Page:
Chicago Just Became the Latest City to Increase Its Minimum Wage

The wave of minimum wage hikes across major American cities continues to rise.

On Tuesday, Chicago's city council approved 44-5 an ordinance that will raise the city's minimum wage to $13 per hour by 2019.

Under the ordinance, the minimum wage will rise to $10 per hour in 2015 and increase incrementally every year until hitting the $13 wage in the middle of 2019.

Chicago Mayor Rahm Emanuel, formerly President Barack Obama's White House chief of staff, backed the plan, which he fast-tracked for a vote as he faces re-election in February.

Emanuel is a relatively centrist Democrat with a reputation for being friendly to corporate interests. Political observers see the plan as an attempt at protecting his left flank, from which he faces multiple challengers for office.

A number of advocates for the low-wage working community see the policy as a positive step but a missed opportunity in light of a national movement for a $15 minimum wage that has served as a banner for retail and food-worker strikes across the country. San Francisco and Seattle passed measures for a $15 minimum wage earlier this year.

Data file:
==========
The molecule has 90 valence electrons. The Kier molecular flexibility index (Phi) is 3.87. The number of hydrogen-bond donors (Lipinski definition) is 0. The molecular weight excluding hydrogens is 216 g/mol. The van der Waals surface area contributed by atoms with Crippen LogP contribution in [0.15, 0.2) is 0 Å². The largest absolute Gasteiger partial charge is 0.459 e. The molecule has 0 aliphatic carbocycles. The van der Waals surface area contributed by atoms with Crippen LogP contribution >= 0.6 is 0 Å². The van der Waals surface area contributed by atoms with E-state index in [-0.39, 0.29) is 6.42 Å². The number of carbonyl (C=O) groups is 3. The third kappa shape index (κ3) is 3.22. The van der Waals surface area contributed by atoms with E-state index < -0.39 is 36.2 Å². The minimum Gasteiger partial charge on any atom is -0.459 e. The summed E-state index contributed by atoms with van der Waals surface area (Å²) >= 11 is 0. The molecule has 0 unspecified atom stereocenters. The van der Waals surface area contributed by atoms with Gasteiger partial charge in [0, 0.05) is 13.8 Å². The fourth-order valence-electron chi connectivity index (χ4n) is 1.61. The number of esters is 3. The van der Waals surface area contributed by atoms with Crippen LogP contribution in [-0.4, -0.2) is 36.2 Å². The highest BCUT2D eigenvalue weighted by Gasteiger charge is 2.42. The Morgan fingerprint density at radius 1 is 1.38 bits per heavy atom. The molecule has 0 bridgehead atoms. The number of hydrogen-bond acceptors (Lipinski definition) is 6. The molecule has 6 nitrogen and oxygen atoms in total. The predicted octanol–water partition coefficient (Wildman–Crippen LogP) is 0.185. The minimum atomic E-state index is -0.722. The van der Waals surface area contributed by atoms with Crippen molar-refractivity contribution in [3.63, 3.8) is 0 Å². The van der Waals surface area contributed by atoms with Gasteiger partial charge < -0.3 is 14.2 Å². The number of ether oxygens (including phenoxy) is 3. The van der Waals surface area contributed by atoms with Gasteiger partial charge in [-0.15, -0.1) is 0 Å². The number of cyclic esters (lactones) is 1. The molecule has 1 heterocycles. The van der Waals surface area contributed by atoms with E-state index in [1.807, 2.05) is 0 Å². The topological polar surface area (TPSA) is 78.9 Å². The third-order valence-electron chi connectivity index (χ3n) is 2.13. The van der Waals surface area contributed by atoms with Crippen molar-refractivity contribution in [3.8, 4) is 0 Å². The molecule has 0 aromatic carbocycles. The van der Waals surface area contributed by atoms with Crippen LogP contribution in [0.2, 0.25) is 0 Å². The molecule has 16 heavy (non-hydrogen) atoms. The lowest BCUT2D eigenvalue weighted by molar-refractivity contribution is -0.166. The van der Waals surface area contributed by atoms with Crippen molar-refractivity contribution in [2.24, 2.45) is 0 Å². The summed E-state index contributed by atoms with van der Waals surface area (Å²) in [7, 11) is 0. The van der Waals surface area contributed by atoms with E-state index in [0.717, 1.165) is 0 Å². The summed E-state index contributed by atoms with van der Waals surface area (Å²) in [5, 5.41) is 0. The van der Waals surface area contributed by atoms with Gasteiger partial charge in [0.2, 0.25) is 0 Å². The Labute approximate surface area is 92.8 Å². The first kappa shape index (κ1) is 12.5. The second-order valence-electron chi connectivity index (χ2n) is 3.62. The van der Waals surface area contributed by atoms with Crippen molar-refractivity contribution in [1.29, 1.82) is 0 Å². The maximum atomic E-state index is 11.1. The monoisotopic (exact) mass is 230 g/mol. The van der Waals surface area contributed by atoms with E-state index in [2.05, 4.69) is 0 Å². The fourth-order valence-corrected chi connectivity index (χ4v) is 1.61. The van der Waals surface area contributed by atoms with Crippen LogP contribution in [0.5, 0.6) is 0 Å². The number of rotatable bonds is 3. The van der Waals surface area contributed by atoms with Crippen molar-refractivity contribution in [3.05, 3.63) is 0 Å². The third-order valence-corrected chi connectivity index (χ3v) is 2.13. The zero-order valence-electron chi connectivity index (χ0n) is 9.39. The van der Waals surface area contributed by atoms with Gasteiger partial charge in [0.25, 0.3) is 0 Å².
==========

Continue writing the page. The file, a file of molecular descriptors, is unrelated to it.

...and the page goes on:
"Thirteen dollars is a good place to start, but it does leave out huge swaths of the population — hotel workers, domestic workers, tip workers," Katelyn Johnson, director of union group rallying for a $15 wage, told the Chicago Tribune.

Some workers who receive tips can legally receive less than the minimum wage. But a higher minimum wage applies upward pressure on their wages as well.

Despite not reaching the widely sought $15 wage, the Chicago ordinance will improve the lives of hundreds of thousands of workers across the city, and ultimately represents another victory for the national campaign for higher wages.

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Zeeshan Aleem

Zeeshan is a senior staff writer at Mic, covering public policy and national politics. He is based in New York and can be reached at zeeshan@mic.com.

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